A more effective test and trace system is needed to make schools and parents feel more confident as students return in September, headteachers have told The Independent following a recent study into the programme.
Simon Smith, who leads a primary school in Yorkshire, said test and trace was a “key element” in keeping schools safe.
“Parents need to feel all the systems are there,” he told The Independent, ”and that if something does happen, things will happen very, very quickly in terms of the actions that schools will take”.
“Track and trace is a key part of that,” the headteacher at East Whitby Primary Academy said.
His comments come after a study has suggested the government must scale-up its test and trace system - which tells people if they have been contact with someone who has tested positive for coronavirus and to isolate for two weeks – to avoid a second wave of coronavirus infections as schools fully reopen.
One of the authors, Chris Bonell, professor of public health sociology at London School of Hygiene and Tropical Medicine (LSHTM), said the current testing system has “about 50 per cent coverage”.
A government minister said the plan for English schools to welcome all students back next month is “not up for debate” on Tuesday following the study’s publication.
Speaking about test and trace, Mr Smith from East Whitby Primary Academy said: “As a headteacher, I feel very little confidence at the moment around the fact we would be informed, or everybody is being informed that should be informed.
“It may be people are wandering around with the virus without knowing.”
Pepe Di’Iasio, a headteacher near Rotherham, said a scaled-up test and trace system would help his school feel better prepared for the September return.
“I think we would all feel better if we had confidence in the system and obviously with four weeks to go,” Mr Di’Iasio, who is also vice president elect of the Association of School and College Leaders (ASCL), told The Independent.
“We would rather have that confidence as quickly as possible.”
If there was a potential surge in autumn, the Wales High School headteacher said, it would help staff “to feel more confident” if they knew the school was able to “track it, trace it and lock it down as soon as possible”.
Researchers from University College London and LSHTM simulated various scenarios to examine the possible implications of schools reopening in the UK coupled with broader reopening of society, such as more parents returning to the workplace and increased socialising within the community.
The authors of the modelling study – published in The Lancet Child And Adolescent Health - found that “with increased levels of testing... and effective contact tracing and isolation, an epidemic rebound might be prevented”.
“Reopening schools fully in September, alongside reopening workplaces in society, without an effective test, trace, isolating (TTI) strategy could result in a second wave of infections between two and 2.3 times the size of the original wave,” Mr Bonell from LSHTM said.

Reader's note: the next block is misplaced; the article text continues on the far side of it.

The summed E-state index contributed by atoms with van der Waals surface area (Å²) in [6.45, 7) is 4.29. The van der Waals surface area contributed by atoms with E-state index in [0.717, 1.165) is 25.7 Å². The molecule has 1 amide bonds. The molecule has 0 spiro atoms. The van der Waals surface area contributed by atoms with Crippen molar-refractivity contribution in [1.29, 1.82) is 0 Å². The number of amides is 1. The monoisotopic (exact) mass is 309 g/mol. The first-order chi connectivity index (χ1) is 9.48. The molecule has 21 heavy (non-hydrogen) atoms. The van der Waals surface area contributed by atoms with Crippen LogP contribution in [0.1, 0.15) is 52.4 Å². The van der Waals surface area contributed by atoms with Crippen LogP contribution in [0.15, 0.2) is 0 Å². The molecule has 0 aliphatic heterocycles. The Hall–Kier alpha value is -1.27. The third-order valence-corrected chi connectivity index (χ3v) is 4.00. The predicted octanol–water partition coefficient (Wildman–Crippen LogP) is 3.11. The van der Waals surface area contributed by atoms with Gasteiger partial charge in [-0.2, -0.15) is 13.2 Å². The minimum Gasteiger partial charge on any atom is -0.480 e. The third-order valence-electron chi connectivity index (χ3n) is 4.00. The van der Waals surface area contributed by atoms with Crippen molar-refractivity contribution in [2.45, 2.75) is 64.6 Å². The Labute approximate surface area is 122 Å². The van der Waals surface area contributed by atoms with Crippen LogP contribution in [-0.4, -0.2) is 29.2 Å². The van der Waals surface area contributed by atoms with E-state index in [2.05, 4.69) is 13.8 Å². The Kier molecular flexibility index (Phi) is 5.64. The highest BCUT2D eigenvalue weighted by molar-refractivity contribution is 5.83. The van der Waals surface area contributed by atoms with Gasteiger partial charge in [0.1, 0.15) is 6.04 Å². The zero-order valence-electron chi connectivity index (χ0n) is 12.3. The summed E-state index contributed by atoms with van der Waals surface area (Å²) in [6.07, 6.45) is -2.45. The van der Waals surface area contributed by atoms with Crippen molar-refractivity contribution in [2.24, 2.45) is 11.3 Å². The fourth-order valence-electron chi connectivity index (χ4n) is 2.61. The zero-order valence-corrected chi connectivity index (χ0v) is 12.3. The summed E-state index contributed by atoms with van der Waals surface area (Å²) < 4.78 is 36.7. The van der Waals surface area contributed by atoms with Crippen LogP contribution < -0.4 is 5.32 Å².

“Currently, TTI is not achieving the levels that we modelled. Looking at the NHS reports from the TTI system, it looks like it’s about 50 per cent coverage,” he added.
The NAHT, a school leaders’ union, said the new research showed “just how many factors there are to preventing a worsening Covid-19 outbreak, most of which are entirely outside a school’s control”.
Paul Whiteman, the general secretary, said: “The success of September’s return to school rests as much on what happens outside the school gates as within.”
He added: “The government needs to ensure that everyone knows what actions they should be taking to keep everyone safe – we’re all going to need to work together to be successful.”
Meanwhile, Richard Bettsworth from ASCL said: “It is very clear that an effective test, trace, and isolate strategy is vital in suppressing the rate of infection, and keeping schools open.”
The director of public affairs added: “The government has to make sure that this works at the scale that is necessary.”
Schools are expected to fully reopen to all students in September.
A government spokesperson said: “We have rapidly built, from scratch, the largest diagnostic testing industry in British history. Over 16 million tests have been delivered so far and we have the capacity to carry out more than 330,000 tests per day, growing to 500,000 per day by the end of October.
“Plans have been put in place to ensure schools can re-open safely. Local health officials, using the latest data, will able to determine the best action to take to help curb the spread of the virus should there be a rise in cases.
They added: “The NHS Test and Trace service has now and contacted more than 218,000 people who have tested positive for the virus, or recently been in contact with someone who has tested positive – in order to break the chain of transmission.”
Additional reporting by Press Association
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